All things considered, the auto industry as a whole is performing reasonably well this year. Volumes are up and we’ll likely continue to see vehicle makers and suppliers posting good second quarter numbers over the next few weeks.

China is slowing, but it’s a slowdown coming off a high base and it’s a slowdown that is needed in the interests of economic stability. Russia is strongly up this year. India is up, too. Europe may be ‘two speed’ but Germany’s economy has been very strong. The underlying situation in North America can perhaps be described as one of continuing gradual improvement. The supply-chain disruption caused by the March 11 earthquake and tsunami in Japan is slowly but surely being overcome.

There are some pretty big concerns in the background though. One is the situation in the US with the possible US government debt default. Another is the fragile state of the European economy and the pressures at work that threaten financial stability in the eurozone. There is a need for the relevant authorities and key actors to steer a course through these potentially dangerous waters to ensure the global economy doesn’t receive a sizeable negative shock. A broader financial crisis is not out of the question. We also need the price of oil to stay stable.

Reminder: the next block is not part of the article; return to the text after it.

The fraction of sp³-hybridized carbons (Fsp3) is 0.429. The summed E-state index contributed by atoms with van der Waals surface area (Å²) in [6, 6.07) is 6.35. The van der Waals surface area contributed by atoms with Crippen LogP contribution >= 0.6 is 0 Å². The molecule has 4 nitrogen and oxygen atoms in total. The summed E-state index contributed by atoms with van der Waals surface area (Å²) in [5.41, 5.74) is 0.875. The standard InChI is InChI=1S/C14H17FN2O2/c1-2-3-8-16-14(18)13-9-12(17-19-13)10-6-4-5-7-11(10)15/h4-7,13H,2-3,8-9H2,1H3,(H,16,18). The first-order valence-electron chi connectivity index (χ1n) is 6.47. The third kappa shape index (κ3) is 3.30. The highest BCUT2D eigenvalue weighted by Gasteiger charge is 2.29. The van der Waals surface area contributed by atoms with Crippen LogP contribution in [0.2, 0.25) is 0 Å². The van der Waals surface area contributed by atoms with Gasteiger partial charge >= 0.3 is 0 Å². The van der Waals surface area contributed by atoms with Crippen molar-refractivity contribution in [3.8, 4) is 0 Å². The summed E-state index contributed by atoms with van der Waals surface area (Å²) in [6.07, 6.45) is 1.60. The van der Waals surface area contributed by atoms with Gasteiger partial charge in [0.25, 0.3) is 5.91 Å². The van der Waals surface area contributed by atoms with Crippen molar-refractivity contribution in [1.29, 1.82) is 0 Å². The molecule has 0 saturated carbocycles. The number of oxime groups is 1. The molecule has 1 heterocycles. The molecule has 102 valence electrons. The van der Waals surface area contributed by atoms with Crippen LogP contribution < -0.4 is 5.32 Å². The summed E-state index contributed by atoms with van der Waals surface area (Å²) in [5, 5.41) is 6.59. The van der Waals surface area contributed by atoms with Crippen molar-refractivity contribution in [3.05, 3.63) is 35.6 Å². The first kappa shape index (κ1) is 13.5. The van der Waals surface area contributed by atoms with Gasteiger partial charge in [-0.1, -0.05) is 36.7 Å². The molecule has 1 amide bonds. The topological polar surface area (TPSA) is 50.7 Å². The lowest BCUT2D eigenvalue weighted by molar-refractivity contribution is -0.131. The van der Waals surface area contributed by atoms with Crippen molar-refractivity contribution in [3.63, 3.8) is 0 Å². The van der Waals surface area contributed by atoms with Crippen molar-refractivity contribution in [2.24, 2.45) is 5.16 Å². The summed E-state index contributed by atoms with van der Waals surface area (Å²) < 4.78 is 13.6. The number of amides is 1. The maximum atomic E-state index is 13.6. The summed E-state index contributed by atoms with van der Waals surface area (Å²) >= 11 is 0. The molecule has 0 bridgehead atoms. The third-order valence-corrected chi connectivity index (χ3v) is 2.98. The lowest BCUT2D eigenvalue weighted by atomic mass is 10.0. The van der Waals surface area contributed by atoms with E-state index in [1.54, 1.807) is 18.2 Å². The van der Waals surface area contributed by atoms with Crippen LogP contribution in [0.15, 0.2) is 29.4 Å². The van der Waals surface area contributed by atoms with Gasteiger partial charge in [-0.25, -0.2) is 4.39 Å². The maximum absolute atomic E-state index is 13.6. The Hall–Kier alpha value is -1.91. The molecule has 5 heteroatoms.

After looking unexpectedly strong in the spring, the economic recovery has had a fragile feel about it lately. The latest US economic data hasn’t lived up to the upbeat promise suggested earlier in the year. Interest rates are still on the floor here in Britain, despite an uptick in inflation, such are the concerns over the strength of underlying demand in the economy. Household incomes are falling in real terms and house prices are going down again. With the base rate at 0.5%, if the economic situation deteriorates there isn’t room for big interest rate cuts as there was a few years ago. And government finances are not exactly in good shape, so support from government spending isn’t really an option either.

The overall situation isn’t too bad given where things were a few years ago, but keeping the global economic recovery on track and avoiding financial instability is perhaps more important than ever right now.

ANALYSIS: Japanese OEM recovery drives upward revisions to forecast